Half Moon Bay
Named after its crescent shape, Half Moon Bay is located 40 minutes from Melbourne in the suburb of Black Rock. In the centre of the bay is the wreck of the HMVS Cerberus, which serves as a breakwater and attracts aquatic life, making it an ideal place for divers. Shielded by the rugged Red Bluff cliffs, the bay draws in boating enthusiasts and swimmers, while The Pier is a popular fishing spot. Half Moon Bay has the oldest surf lifesaving club in Victoria, and with plenty of parking and places to eat, this beach is easily accessible – you may never want to leave.
I met my parents here on my lunch break today in between coaching….. I couldn't help but be consumed by our beautiful city by the bay. #bayside #lunchbreak #outdoors #halfmoonbay #freedom #melbourne #discovervictoria #cerebusbeachhouse #shipwreck #pier #socalm #beautiful #family #itsallaroundyou #lookcloser #appreciation 🇦🇺✌🏻️and ❤️
Brighton boasts six kilometres of coastline, but it’s Dendy Street Beach that attracts scores of tourists and locals alike who travel from all corners of the world to see Brighton’s Bathing Boxes. Dating back to 1881, these 82 colourful weatherboard sheds were originally used as changing rooms during an era of modesty. Today, they’ll set you back $200,000, but to bathe in the water is free for all, and the panoramic views of Melbourne’s cityscape are priceless.
Sorrento Front Beach
While Sorrento’s back beach offers an assortment of rock pools to explore, the front beach features idyllic crystal waters with front row views of the comings and goings of the Queenscliff-Sorrento ferry. The gentle lapping of the water is perfect for families, and the two jetties are top spots to cast a line. Backed by a rolling lawn with BBQ facilities, and the leisurely town of Sorrento, the front beach is a relaxing haven at the very tip of the Mornington Peninsula.
Etched with hoof prints, the white sands at Mordialloc Beach are frequented by race horses as well as the odd human or two. The slack breaks mean there isn’t a surfer in sight, and the added bonus of a surf lifesaving club makes Mordialloc Beach popular with families. The shoreline is boarded by a foreshore reserve and features a pier, picnic area, and peaceful promenade.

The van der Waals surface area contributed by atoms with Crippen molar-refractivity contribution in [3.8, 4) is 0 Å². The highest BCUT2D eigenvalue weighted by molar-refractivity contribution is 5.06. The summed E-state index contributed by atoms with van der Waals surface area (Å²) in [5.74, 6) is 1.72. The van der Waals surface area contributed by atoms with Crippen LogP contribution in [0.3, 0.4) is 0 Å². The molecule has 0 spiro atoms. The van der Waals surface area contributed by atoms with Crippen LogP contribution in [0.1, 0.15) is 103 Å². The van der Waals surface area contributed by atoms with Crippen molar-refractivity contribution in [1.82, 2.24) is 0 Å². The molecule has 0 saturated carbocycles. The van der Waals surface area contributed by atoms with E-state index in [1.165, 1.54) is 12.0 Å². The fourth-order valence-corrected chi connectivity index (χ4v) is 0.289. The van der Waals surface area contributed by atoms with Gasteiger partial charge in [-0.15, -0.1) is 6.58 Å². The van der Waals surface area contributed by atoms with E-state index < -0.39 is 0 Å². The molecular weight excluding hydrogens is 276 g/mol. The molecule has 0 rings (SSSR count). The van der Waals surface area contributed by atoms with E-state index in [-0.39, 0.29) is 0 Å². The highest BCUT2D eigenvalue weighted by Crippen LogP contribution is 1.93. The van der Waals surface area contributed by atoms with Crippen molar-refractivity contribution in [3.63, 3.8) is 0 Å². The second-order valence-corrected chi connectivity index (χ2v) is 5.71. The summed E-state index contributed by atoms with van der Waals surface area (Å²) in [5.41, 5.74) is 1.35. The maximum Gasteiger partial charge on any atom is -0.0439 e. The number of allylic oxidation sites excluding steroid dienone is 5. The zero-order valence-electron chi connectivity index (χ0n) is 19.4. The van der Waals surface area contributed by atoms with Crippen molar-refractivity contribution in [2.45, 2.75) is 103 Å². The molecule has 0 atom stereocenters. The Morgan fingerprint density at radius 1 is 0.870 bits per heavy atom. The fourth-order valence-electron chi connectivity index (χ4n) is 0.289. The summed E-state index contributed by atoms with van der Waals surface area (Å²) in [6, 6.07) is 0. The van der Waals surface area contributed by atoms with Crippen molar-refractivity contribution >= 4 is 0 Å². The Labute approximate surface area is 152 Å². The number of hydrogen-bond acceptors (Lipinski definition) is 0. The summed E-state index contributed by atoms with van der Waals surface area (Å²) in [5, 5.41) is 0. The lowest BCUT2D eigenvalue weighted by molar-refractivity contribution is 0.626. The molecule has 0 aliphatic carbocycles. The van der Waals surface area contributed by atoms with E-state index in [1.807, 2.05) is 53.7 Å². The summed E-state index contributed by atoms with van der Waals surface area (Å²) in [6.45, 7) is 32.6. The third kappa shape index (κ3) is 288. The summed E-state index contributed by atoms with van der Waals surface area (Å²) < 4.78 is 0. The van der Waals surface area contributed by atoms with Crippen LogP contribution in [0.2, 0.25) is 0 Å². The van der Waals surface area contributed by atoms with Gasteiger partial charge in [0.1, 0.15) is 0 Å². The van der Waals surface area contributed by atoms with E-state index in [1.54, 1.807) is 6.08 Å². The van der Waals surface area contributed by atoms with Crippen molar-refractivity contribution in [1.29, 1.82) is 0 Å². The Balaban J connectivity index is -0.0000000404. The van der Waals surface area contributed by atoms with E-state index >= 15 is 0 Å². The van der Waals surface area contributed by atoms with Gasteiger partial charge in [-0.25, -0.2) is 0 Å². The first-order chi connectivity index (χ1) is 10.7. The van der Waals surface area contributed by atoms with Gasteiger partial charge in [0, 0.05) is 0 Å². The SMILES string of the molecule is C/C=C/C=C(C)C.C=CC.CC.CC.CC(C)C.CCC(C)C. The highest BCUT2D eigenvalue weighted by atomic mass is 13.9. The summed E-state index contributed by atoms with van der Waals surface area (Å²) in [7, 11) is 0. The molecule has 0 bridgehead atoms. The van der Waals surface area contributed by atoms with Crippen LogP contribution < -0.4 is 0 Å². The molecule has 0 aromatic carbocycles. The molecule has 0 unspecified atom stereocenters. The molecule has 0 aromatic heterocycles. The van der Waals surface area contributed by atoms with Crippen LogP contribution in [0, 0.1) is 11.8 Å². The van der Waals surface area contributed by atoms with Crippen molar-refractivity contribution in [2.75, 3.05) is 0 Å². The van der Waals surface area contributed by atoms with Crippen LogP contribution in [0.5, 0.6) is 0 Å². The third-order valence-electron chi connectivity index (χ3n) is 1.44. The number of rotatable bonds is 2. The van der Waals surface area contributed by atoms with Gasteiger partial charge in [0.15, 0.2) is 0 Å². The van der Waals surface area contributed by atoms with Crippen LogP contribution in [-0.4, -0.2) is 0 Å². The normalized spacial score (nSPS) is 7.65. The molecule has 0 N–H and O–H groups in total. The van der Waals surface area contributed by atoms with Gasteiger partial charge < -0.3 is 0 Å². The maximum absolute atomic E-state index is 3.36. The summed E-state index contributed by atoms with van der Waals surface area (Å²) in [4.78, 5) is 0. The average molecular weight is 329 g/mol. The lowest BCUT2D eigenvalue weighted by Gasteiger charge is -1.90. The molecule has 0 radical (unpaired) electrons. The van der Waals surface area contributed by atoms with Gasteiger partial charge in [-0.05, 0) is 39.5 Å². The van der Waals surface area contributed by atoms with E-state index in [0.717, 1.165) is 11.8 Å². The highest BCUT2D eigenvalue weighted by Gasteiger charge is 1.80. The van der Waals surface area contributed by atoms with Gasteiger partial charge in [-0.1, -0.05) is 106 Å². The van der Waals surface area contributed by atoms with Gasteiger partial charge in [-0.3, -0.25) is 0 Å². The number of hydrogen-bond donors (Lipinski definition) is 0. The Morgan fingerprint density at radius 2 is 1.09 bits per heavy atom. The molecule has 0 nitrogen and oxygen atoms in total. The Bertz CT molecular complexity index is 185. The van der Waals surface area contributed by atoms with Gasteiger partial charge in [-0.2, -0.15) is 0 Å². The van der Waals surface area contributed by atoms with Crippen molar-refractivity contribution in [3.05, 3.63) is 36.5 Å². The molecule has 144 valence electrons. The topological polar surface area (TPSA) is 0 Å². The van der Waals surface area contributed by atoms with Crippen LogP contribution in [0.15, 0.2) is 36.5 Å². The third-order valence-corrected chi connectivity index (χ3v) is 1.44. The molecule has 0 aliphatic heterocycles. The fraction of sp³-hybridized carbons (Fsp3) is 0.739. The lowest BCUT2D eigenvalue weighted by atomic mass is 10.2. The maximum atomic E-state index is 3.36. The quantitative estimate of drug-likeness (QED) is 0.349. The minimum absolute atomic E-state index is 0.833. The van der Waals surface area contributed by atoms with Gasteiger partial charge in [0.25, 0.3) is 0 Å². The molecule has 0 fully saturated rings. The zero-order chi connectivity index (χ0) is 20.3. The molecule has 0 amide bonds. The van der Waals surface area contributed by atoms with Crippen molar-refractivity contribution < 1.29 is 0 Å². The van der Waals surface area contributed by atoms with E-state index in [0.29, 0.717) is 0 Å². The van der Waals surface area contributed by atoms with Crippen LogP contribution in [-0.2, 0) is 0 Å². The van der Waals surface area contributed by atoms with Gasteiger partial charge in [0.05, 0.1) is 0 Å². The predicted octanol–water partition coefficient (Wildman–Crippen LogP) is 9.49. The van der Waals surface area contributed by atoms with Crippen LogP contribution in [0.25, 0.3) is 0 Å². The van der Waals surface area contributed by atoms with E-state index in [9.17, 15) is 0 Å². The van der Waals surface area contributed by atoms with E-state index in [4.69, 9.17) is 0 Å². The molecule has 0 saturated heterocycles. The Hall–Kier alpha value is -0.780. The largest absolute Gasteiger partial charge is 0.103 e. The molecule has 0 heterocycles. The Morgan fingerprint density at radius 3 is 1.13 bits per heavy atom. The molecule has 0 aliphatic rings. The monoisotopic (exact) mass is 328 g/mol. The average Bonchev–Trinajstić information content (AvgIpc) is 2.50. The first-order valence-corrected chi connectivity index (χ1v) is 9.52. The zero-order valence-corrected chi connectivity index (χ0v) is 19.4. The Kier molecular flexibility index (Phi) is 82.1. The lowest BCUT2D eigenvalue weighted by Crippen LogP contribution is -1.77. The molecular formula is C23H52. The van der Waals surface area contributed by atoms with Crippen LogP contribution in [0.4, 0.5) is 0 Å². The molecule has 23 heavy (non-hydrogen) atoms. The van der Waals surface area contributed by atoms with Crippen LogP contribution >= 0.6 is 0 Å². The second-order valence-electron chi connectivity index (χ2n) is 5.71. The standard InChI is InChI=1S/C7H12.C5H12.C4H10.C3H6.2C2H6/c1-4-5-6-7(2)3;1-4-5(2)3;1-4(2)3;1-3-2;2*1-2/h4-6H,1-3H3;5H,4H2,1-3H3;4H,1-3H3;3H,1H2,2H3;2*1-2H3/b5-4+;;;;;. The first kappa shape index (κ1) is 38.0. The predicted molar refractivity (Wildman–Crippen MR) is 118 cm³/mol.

Fringed by colourful beach boxes, Mount Martha beach is often overlooked for the more daring Pillars, but with turquoise waters, how can anybody resist? Mount Martha beach steadily slopes to the shoreline, and the strong westerlies create waves up to one metre. The beach is popular with swimmers and sailors, with yachts dotted down the stretch of coast.
Bushrangers Bay Beach
With menacing basalt cliffs and jagged rocks, Bushrangers Bay is a raw reminder of Melbourne’s natural beauty. Teeming with rock pools and aquatic life, the Bay is an exceptional diving and snorkelling spot with soft corals and clear waters. The picturesque location was used in the film Where The Wild Things Are, and although it may not provide ideal conditions for casual swimmers, the scenery alone is worth the trip.
Three hours south-east of Melbourne is a secluded beach in Wilsons Promontory National Park, accessible only by foot via the Tongue Point track. The spectacular Fairy Beach is scattered with granite boulders and is safe for swimming when the water is calm. Relatively unknown, you’ll feel as if you’ve found your own private piece of heaven.
Amid the mansions in Portsea is a hidden path at the end of Point King Road, which leads down to a pristine oasis of reef flats seething with marine life, private jetties and azure water. Swimming is only recommended at high tide when the water spills above the reef; however, if you arrive at low tide, take a stroll through the cliff-top Millionaires Walk, which makes up a small portion of the Sorrento-Portsea Artists’ Trail.
Located in South Gippsland, Waratah Bay features 22 kilometres of sweeping white sand and unspoiled views of Wilsons Promontory National Park. Suitable for swimmers, surfers and popular for windsurfing and kite surfing, Waratah Bay never feels crowded, allowing for the best game of beach cricket you’ve ever played. With sand to the left and right as far as the eye can see, Waratah Bay is scenic with a capital S.
Next time you venture down the Great Ocean Road to Aireys Inlet, take the road less travelled to Sunnymead Beach. Located 200 metres from the car park at the end of Boundary Road, Sunnymead Beach is ideal for swimming and exploring rock pools plus provides great surfing conditions for beginners. The beach is also dog-friendly and offers stunning views of the surrounding cliff faces.